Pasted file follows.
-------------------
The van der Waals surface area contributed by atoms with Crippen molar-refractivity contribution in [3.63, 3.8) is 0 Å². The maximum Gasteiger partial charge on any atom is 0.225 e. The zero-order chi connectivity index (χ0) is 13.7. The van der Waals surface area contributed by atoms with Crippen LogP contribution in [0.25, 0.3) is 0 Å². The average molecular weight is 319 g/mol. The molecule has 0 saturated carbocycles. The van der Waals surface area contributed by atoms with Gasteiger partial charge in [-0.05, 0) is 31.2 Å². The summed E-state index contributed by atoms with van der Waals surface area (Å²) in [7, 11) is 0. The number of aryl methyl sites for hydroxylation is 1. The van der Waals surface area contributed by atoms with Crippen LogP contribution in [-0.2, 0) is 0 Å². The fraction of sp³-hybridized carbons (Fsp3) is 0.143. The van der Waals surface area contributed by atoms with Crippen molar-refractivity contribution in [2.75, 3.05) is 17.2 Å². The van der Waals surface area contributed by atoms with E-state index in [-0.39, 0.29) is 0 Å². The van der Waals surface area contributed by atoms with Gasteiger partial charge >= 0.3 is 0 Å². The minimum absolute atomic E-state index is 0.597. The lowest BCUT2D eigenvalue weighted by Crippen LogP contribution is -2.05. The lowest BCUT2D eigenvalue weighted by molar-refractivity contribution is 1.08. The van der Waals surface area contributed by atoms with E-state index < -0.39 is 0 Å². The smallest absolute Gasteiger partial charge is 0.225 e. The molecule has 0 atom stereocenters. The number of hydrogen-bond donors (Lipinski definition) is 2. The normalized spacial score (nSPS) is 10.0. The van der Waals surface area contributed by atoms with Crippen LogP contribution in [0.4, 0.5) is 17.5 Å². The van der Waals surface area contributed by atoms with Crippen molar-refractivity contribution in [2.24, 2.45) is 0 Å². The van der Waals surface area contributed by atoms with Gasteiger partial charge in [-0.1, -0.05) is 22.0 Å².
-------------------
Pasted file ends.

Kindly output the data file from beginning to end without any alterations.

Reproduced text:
The van der Waals surface area contributed by atoms with Crippen molar-refractivity contribution in [3.63, 3.8) is 0 Å². The maximum Gasteiger partial charge on any atom is 0.225 e. The zero-order chi connectivity index (χ0) is 13.7. The van der Waals surface area contributed by atoms with Crippen LogP contribution in [0.25, 0.3) is 0 Å². The average molecular weight is 319 g/mol. The molecule has 0 saturated carbocycles. The van der Waals surface area contributed by atoms with Gasteiger partial charge in [-0.05, 0) is 31.2 Å². The summed E-state index contributed by atoms with van der Waals surface area (Å²) in [7, 11) is 0. The number of aryl methyl sites for hydroxylation is 1. The van der Waals surface area contributed by atoms with Crippen LogP contribution in [-0.2, 0) is 0 Å². The fraction of sp³-hybridized carbons (Fsp3) is 0.143. The van der Waals surface area contributed by atoms with Crippen molar-refractivity contribution in [2.75, 3.05) is 17.2 Å². The van der Waals surface area contributed by atoms with E-state index in [-0.39, 0.29) is 0 Å². The van der Waals surface area contributed by atoms with Gasteiger partial charge >= 0.3 is 0 Å². The minimum absolute atomic E-state index is 0.597. The lowest BCUT2D eigenvalue weighted by Crippen LogP contribution is -2.05. The lowest BCUT2D eigenvalue weighted by molar-refractivity contribution is 1.08. The van der Waals surface area contributed by atoms with E-state index < -0.39 is 0 Å². The smallest absolute Gasteiger partial charge is 0.225 e. The molecule has 0 atom stereocenters. The number of hydrogen-bond donors (Lipinski definition) is 2. The normalized spacial score (nSPS) is 10.0. The van der Waals surface area contributed by atoms with Crippen LogP contribution in [0.4, 0.5) is 17.5 Å². The van der Waals surface area contributed by atoms with Crippen molar-refractivity contribution in [2.24, 2.45) is 0 Å². The van der Waals surface area contributed by atoms with Gasteiger partial charge in [-0.1, -0.05) is 22.0 Å².